Atopic Dermatitis in Cats

Causes, Treatment, and Prevention

Orange tabby cat grooming his paw

Westend61 / Getty

Atopic dermatitis is a pruritic (itchy) allergic condition that causes cats to itch, lose hair, and develop scabs. Just like humans, cats can develop allergies to environmental irritants, and atopic dermatitis is an external sign that a cat's body is reacting poorly to the offending allergen. Treatment varies in both approach and effectiveness, but eliminating the allergen is a sure-fire way to decrease a cat's discomfort.

What Is Atopic Dermatitis?

Feline atopic dermatitis, sometimes called feline atopy or allergic dermatitis, is one of the most commonly diagnosed feline allergies. Unlike food or flea allergies, atopic dermatitis occurs when cats are exposed to environmental allergens like pollen, mold spores, and dust particles. Allergens can be inhaled or ingested. Feline atopic dermatitis may be seasonal or non-seasonal, and

Symptoms of Atopic Dermatitis in Cats

Most cats that are prone to developing allergies become symptomatic in early adulthood. Atopic dermatitis symptoms may resemble other allergies or skin conditions, but recognizing the following signs will help your vet reach a diagnosis:

Symptoms

  • Scratching at the head and/or neck
  • Hair loss on the front legs from over grooming
  • Scabs on the face, front legs, and/or armpit areas
  • Red, crusty spots on the face, ears, front legs, and/or armpit areas

A cat suffering from atopic dermatitis may chew, lick, or scratch all over. Generally, though, the paws, face, ears, axilla (or armpit areas), and the front of the legs are most affected. This is different from flea allergy dermatitis, which causes cats to chew and lick their tail, rump, groin, and thigh area. Of course, it's entirely possible for a cat with atopic dermatitis to also suffer from flea allergy dermatitis, so you may see scabby spots and hair loss in both areas.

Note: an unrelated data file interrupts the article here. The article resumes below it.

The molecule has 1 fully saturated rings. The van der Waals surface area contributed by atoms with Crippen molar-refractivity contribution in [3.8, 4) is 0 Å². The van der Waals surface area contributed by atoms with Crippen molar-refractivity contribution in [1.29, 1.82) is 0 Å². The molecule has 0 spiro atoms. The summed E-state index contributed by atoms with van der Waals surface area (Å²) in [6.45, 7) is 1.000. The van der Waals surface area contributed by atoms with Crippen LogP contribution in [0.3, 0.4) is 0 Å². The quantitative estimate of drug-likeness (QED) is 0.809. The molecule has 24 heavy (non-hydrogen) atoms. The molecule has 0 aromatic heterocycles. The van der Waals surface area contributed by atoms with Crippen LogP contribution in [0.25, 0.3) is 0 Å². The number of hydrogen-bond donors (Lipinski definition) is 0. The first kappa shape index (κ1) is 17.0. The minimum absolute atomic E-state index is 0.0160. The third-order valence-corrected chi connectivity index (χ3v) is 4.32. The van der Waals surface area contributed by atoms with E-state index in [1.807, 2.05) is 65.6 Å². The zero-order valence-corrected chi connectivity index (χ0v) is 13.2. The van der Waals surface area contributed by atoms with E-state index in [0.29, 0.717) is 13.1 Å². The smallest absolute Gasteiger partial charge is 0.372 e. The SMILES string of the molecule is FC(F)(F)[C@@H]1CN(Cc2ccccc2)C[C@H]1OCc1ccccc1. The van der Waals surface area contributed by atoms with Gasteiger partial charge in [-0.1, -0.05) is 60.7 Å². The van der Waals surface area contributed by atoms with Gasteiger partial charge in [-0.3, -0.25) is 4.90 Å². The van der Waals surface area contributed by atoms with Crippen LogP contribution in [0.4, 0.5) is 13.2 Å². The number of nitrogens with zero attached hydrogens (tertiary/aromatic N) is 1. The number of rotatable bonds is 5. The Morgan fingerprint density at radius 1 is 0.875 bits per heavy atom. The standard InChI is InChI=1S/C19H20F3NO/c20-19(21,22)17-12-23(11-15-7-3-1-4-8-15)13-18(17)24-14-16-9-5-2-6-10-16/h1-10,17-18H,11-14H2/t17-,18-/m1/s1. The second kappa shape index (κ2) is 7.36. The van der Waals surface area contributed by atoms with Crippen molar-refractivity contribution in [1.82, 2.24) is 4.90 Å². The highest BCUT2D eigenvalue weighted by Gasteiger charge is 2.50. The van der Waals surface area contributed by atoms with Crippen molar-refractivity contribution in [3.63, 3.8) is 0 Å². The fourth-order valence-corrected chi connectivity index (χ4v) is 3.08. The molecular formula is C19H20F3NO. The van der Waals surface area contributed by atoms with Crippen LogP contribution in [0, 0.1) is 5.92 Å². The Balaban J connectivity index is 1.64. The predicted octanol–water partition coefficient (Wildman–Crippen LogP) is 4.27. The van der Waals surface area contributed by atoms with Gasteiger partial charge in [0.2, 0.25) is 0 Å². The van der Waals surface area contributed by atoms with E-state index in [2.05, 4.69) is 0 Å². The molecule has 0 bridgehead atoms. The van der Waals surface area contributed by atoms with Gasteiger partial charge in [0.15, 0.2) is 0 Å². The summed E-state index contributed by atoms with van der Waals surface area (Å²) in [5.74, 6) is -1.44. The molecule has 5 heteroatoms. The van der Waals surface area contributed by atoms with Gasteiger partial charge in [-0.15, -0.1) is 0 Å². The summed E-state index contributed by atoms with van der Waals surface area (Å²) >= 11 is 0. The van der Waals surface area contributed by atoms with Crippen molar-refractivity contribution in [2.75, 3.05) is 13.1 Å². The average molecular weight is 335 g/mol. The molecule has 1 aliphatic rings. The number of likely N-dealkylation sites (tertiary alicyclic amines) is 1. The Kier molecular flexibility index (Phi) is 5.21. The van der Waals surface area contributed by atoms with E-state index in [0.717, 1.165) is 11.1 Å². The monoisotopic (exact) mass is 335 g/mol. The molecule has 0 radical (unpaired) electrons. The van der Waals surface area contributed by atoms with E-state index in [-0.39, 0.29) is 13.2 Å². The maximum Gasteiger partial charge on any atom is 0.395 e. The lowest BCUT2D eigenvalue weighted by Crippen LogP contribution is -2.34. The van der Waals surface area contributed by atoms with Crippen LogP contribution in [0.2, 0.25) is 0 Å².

Causes of Atopic Dermatitis

Exposure to environmental allergens can happen outdoors or indoors. Common allergens that trigger atopic dermatitis include:

  • Pollen
  • Dust
  • Dust mites
  • Mold
  • Wool or nylon
  • Certain plastics

Diagnosing Atopic Dermatitis in Cats

Your vet will take cytology samples, most often obtained simply by rubbing a piece of clear tape over a lesion, to determine if it contains bacteria, yeast, or both.

Some cats will need to have testing done by a veterinary dermatologist. Often, these experts will perform intradermal testing and even blood testing to help pinpoint the allergens that are affecting your cat.

Treatment

The first step in treating feline atopic dermatitis is to treat your cat's acute skin infections. These infections are secondary to the allergic reaction and are due to scratching and biting. Bacterial skin infections are treated with antibiotics, while fungal infections are treated with antifungal medications.

To help immediately relieve your cat's itching, your vet may also recommend steroids. Corticosteroids can be very effective in keeping itching and inflammation at bay, but they aren't without their drawbacks. They have side effects with both short-term and long-term usage. Your vet can help determine if corticosteroids are appropriate for your cat. T

The most effective long-term treatment of feline atopic dermatitis involves determining what your cat is allergic to. If the allergen can be identified, then a veterinary lab can create targeted immunotherapy drops that you can give to your cat orally to help boost their immune system to the specific allergen. Even so, many cats will need to go on long-term medications to help prevent flare-ups such as cyclosporine.

Prognosis for Cats with Atopic Dermatitis

Cats with atopic dermatitis can be challenging to treat effectively because of their highly sensitive immune systems, but most can be managed with attentive treatment. The condition can be transient, cropping up at certain times of the year worse than others.

How to Prevent Atopic Dermatitis

Unfortunately, there is no current preventative for the development of feline atopic dermatitis. Recognizing the symptoms and keeping up with your cat's flare-ups, though, can help keep your cat as comfortable as possible when their allergies are bothering them.

If you suspect your pet is sick, call your vet immediately. For health-related questions, always consult your veterinarian, as they have examined your pet, know the pet's health history, and can make the best recommendations for your pet.